Chronic Obstructive Pulmonary Disorder (COPD) Clinical Research Study

The Study

Are you living with Chronic Obstructive Pulmonary Disorder (COPD)? If you are, you may qualify to become part of a COPD clinical research study in which study medications and examinations are provided free of charge and you are compensated for your time and travel. Qualified participants must be current or former cigarette smokers, 40 to 80 years of age and should also have been diagnosed with COPD.

Velocity Clinical Research is honored to help make the world a better place and work toward building brighter tomorrows. The COPD clinical research studies currently being conducted by the medical professionals at the Velocity Clinical Research facility are a vital part of that mission. 

Velocity Clinical Research clinical trial volunteers also play an active role in important and innovative healthcare and scientific discoveries. If you meet the criteria mentioned above and you think you may want to participate as a volunteer or you have any questions about the COPD clinical research study at Velocity Clinical Research, you are welcome to call the Velocity Clinical Research professionals for more information at 386-428-7730 Monday through Thursday from 7 a.m. to 5 p.m. or Friday from 7 a.m. to 12 p.m. You can also access the patient portal on our website to enroll with Velocity Clinical Research so that you may be contacted about any other studies conducted in your area.

Velocity Clinical Research is comprised of an exceedingly skilled and highly credentialed team of trend-setting doctors and researchers who closely monitor all Velocity Clinical Research clinical trial volunteers. These medical professionals are wholly dedicated to improving lives through the advancements in medicine. Velocity Clinical Research is conveniently located at 1410 S. Ridgewood Avenue in Edgewater. 

The Condition

COPD is an inflammatory lung disease that causes obstructed airflow from the lungs. Unfortunately, it is very common, affecting over 3 million people each year in the United States. COPD is most commonly diagnosed in people 40 years and older, women and those with family history of COPD. Also at a higher risk of COPD development are smokers and those who have had what is usually prolonged exposure to workplace pollutants such harmful chemicals and fumes. Air pollution can also play a role in the development of COPD. Additionally, those with AIDS or tuberculosis are also at a higher risk of developing COPD.

COPD can develop over many years without symptoms, so it is often left undetected until it reaches its later stages. Symptoms of COPD can include shortness of breath during physical activity; a general shortness of breath that worsens over time; clear, white, yellow or green mucus production; frequent coughing with or without mucus; wheezing or noisy breathing; chest tightness; fatigue; frequent lung infections; and loss of appetite with subsequent weight loss.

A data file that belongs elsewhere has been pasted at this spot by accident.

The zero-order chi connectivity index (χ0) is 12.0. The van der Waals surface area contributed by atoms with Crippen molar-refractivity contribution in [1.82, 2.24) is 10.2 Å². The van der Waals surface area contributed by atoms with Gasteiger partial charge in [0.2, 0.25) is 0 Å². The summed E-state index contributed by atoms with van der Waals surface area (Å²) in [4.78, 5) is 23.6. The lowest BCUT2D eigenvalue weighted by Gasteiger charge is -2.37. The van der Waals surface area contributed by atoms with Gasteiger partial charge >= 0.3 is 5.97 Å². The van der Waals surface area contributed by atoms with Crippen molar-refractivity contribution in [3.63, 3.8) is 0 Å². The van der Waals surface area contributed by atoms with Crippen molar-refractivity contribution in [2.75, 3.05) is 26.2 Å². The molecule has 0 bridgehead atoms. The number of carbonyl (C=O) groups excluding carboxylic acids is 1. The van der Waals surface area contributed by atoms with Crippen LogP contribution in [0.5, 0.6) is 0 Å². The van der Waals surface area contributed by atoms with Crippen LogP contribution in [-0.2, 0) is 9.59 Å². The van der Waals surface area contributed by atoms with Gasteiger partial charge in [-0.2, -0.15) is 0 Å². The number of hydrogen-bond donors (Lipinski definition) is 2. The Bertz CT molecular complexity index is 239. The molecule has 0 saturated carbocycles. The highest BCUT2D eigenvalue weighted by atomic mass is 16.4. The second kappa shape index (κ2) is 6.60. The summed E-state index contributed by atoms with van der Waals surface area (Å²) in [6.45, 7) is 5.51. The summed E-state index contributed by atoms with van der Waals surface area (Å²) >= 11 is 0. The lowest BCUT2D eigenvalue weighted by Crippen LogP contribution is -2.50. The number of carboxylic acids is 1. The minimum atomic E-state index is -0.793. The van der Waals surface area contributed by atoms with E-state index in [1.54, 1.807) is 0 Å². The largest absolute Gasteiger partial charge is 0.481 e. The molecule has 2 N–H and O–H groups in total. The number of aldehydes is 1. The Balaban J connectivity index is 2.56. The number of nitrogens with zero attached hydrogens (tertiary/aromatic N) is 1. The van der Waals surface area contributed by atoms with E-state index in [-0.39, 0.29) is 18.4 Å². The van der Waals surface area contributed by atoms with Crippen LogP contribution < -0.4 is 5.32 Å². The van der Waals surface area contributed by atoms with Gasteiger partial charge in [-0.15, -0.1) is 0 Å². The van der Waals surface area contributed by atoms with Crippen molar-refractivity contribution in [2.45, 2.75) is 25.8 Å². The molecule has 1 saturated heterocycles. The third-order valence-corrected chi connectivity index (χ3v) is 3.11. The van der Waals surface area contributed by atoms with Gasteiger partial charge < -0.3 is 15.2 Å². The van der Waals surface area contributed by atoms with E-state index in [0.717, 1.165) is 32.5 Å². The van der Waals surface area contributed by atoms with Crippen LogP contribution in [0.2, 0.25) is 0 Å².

Immediate medical attention should be sought for more severe symptoms such as breathing difficulty so intense that it can cause the patient to experience trouble speaking, confusion, dizziness and fainting. Those experiencing increased heart rate, blue lips and/or nails and swelling in legs, ankles and/or feet should also seek emergent care.

The Diagnosis

Anyone suffering from any of these symptoms should visit a doctor, particularly if they also begin to experience symptoms of infections such as fever or changes in mucus. If more in-depth patient evaluation is required, general practitioners will typically refer patients to a pulmonologist, a doctor who specializes in respiratory system conditions, for diagnosis and treatment.

Extensive testing and procedures are typically required to determine if a patient actually has COPD. Without thorough testing, people with reduced lung function due to smoking, environmental conditions or contributing genetic factors can be misdiagnosed as having COPD. In-depth tests to diagnose COPD and determine the severity of the condition can include: 

  • Chest x-rays, which are used to search for certain abnormalities that could lead to COPD symptoms 
  • Complete blood counts (CBCs) to help rule out infections which may cause some of the symptoms of COPD
  • An arterial blood gas test to measure oxygen levels within the blood 
  • Pulmonary function tests (PFTs) to assess lung function and the severity of the condition 
  • After medication has been prescribed and given enough time to produce the desired effect, bronchodilator reverse testing can be used to see if lung function has improved with that medication

The Potentially Dire Nature of COPD

The complications that are possible with patients who suffer from COPD can include increased risk of contracting influenza and colds, respiratory infections such as pneumonia and acute symptom flare-ups which can cause respiratory distress. In worse case scenarios, COPD can be an extremely dangerous condition which can result in heart conditions as serious as heart disease, as well as lung cancer.

The Current Medical Management and Treatment of COPD

There is no known cure for COPD, but treatment options to reduce COPD symptoms can currently include various types of medication, medical procedures and therapy. Medication is a common treatment option, with antibiotics used to help avoid and cure lung infections; glucocorticosteroids, used for airway inflammation reduction; and bronchodilators, typically administered via inhaler, can be prescribed for muscle and airway relaxation to improve breathing and are generally administered via an inhaler. Medical procedures are sometimes performed if medications don’t work. These can include lung transplants, as well as bullectomies, which are the removal of enlarged air sacs from the lung. Therapies recommended for certain COPD patients can include oxygen therapy and pulmonary rehabilitation.